Use the quiet time to assess what how well the web stacks up for your business. CRAIG REARDON
By Craig Reardon
Sign up for SmartCompany newsletter.
Free to your inbox every weekday
If you’ve read this blog before you’ll know that I’m really not that much of a techie. I’m really more into the business aspects like conversions and customer service than codecs and calculus.
So when evaluating the worth of a new technology or development, I tend not to jump on the blog bandwagon like many of my more technically minded counterparts, and instead opt for the barbecue test.
Yes, it’s as low tech as it sounds.
The barbecue test is simply tuning in to conversations over summer barbecues to get an idea of which trend, fashion or development is interesting enough for ordinary people to chew the fat over.
No, not the one that the gadget geek in the group decides to prattle on about, in so doing trying to impress anyone patient enough to listen, with his grasp of the technology world.
Don’t get me wrong, some of my best friends are techies. But they’re not really a good indicator of what the general populace is up to.
No, the trick is to hear what ordinary people are discussing.
I’ve been practicing this for the last few years – if not at barbecues then at parties or restaurants – anywhere there is a group of ordinary people.
And it’s amazing what you pick up.
For example, you’ll find that “the web”, Google and/or email is mentioned in pretty much every conversation. It’s now got to the point where it’s surprising if they are not mentioned in conversation.
Not far behind those conversation hogs are more specialised offerings like eBay, YouTube and MySpace. And just a little behind them, blogs and podcasts.
So what’s the point of so much eavesdropping?
Essentially it’s basic market research. By listening closely to how people are changing the way they communicate and are informed and entertained, you can get a sense of your own business’s standing in the online world.
For example, if people are regularly picking up bargains on eBay, perhaps you should bundle some of your unsold inventory and put it there too. Or if people are Google-searching for a supplier, it shows how important it is for your business to be easily found on that and other search engines.
If someone heard about a great product or service after a friend emailed them, perhaps that’s a cue to look at how you can create similar “viral” with your email marketing. Or if they’re regularly tending their MySpace or Facebook patch, then maybe you need to join these communities to get the word out about your business.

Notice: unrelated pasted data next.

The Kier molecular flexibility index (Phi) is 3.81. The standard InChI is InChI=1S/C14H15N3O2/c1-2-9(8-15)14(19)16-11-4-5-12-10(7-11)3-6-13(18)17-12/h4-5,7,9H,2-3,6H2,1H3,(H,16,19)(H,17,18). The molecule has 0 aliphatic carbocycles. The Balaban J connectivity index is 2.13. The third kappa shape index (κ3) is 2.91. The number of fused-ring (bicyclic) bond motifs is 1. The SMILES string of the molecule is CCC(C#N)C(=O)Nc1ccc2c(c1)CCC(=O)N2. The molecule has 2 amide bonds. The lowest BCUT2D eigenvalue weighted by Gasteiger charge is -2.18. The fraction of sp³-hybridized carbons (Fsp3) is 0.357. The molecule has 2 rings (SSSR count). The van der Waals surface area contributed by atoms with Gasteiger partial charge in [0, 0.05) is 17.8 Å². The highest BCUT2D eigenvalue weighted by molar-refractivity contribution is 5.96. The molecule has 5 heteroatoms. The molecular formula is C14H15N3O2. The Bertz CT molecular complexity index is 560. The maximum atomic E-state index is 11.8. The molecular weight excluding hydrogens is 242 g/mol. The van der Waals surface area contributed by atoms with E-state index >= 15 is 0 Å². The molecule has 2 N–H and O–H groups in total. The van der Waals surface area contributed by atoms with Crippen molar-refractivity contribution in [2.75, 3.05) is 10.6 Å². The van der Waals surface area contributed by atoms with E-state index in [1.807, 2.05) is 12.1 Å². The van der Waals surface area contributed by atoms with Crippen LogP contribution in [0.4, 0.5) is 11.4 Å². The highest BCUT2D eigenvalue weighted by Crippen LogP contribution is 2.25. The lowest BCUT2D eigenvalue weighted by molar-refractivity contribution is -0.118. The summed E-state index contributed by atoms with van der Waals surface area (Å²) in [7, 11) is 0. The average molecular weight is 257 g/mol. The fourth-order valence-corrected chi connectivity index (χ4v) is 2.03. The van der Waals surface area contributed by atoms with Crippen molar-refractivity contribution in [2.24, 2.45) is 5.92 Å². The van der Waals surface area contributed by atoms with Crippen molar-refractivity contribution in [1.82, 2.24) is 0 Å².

The great news about all of this is that it’s now far more affordable than it was only a few years ago to be able to tap into some of these exciting capabilities.
Back then, a website system with all the bells and whistles needed you to manage your own content, conduct professional email marketing campaigns, sell securely online and invite customer reviews, which would have cost well into five figures and even six figures.
Today you can get all this technology at a surprisingly professional level for only three figures. Amazing but true – though most need some professional help to set it all up, get your design, content and search optimisation right and support you adequately.
While conducting this research, it’s worth keeping a wishlist of the things you would like your business to do online. Then when you return to work, brief a good web services firm on what you’ve got in mind and get a price on its implementation. Given the aforesaid crash in technology prices, you might be pleasantly surprised at what can be achieved on a relatively slender budget.
Don’t hold back on this wishlist. Pre-built or off-the-shelf technologies are emerging by the month, so what was once out of the question may now be affordable.
First thing in the new year is also a great time to commence your e-business project as providers are relatively quiet and can give your job top priority.
So over your break, keep a pen and paper or electronic device handy to note down those ideas – ready for action upon your return.
In closing I have to acknowledge everyone who has read this blog during this, its first year – particularly if you’ve shared a comment or idea.
In the meantime, I hope that like me you’ll be trying to get away from your computer and give body and mind a well earned break.
Craig Reardon is a leading eBusiness educator and founder and director of independent web services firm The E Team which provide the gamut of ‘pre-built’ website solutions, technologies and services to SMEs in Melbourne and beyond. www.theeteam.com.au